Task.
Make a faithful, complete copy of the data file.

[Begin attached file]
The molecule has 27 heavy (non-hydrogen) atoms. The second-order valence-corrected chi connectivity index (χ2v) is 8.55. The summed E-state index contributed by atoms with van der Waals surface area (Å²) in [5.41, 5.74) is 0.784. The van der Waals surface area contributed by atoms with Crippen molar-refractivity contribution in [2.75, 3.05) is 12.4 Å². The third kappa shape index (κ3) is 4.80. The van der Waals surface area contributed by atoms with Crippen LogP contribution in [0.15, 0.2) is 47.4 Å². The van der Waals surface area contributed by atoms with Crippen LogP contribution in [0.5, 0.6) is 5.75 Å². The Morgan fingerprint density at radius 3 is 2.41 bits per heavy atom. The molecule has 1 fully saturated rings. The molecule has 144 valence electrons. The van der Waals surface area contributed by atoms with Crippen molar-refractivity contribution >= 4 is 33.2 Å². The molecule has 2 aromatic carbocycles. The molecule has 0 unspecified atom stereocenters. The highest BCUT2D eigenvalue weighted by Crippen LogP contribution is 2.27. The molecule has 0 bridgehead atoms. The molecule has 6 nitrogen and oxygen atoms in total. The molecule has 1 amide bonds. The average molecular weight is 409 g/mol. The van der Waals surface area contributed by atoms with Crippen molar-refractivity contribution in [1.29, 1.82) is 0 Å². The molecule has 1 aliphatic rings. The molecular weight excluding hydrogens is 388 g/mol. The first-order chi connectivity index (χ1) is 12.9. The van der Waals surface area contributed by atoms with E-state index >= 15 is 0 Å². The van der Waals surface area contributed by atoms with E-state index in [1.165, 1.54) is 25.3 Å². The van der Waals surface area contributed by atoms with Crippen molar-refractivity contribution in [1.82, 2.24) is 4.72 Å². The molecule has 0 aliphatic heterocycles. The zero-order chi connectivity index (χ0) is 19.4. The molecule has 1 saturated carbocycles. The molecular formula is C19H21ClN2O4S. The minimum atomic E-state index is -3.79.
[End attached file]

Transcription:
The molecule has 27 heavy (non-hydrogen) atoms. The second-order valence-corrected chi connectivity index (χ2v) is 8.55. The summed E-state index contributed by atoms with van der Waals surface area (Å²) in [5.41, 5.74) is 0.784. The van der Waals surface area contributed by atoms with Crippen molar-refractivity contribution in [2.75, 3.05) is 12.4 Å². The third kappa shape index (κ3) is 4.80. The van der Waals surface area contributed by atoms with Crippen LogP contribution in [0.15, 0.2) is 47.4 Å². The van der Waals surface area contributed by atoms with Crippen LogP contribution in [0.5, 0.6) is 5.75 Å². The Morgan fingerprint density at radius 3 is 2.41 bits per heavy atom. The molecule has 1 fully saturated rings. The molecule has 144 valence electrons. The van der Waals surface area contributed by atoms with Crippen molar-refractivity contribution >= 4 is 33.2 Å². The molecule has 2 aromatic carbocycles. The molecule has 0 unspecified atom stereocenters. The highest BCUT2D eigenvalue weighted by Crippen LogP contribution is 2.27. The molecule has 0 bridgehead atoms. The molecule has 6 nitrogen and oxygen atoms in total. The molecule has 1 amide bonds. The average molecular weight is 409 g/mol. The van der Waals surface area contributed by atoms with Crippen molar-refractivity contribution in [1.29, 1.82) is 0 Å². The molecule has 1 aliphatic rings. The molecular weight excluding hydrogens is 388 g/mol. The first-order chi connectivity index (χ1) is 12.9. The van der Waals surface area contributed by atoms with E-state index >= 15 is 0 Å². The van der Waals surface area contributed by atoms with E-state index in [1.165, 1.54) is 25.3 Å². The van der Waals surface area contributed by atoms with Crippen molar-refractivity contribution in [1.82, 2.24) is 4.72 Å². The molecule has 0 aliphatic heterocycles. The zero-order chi connectivity index (χ0) is 19.4. The molecule has 1 saturated carbocycles. The molecular formula is C19H21ClN2O4S. The minimum atomic E-state index is -3.79.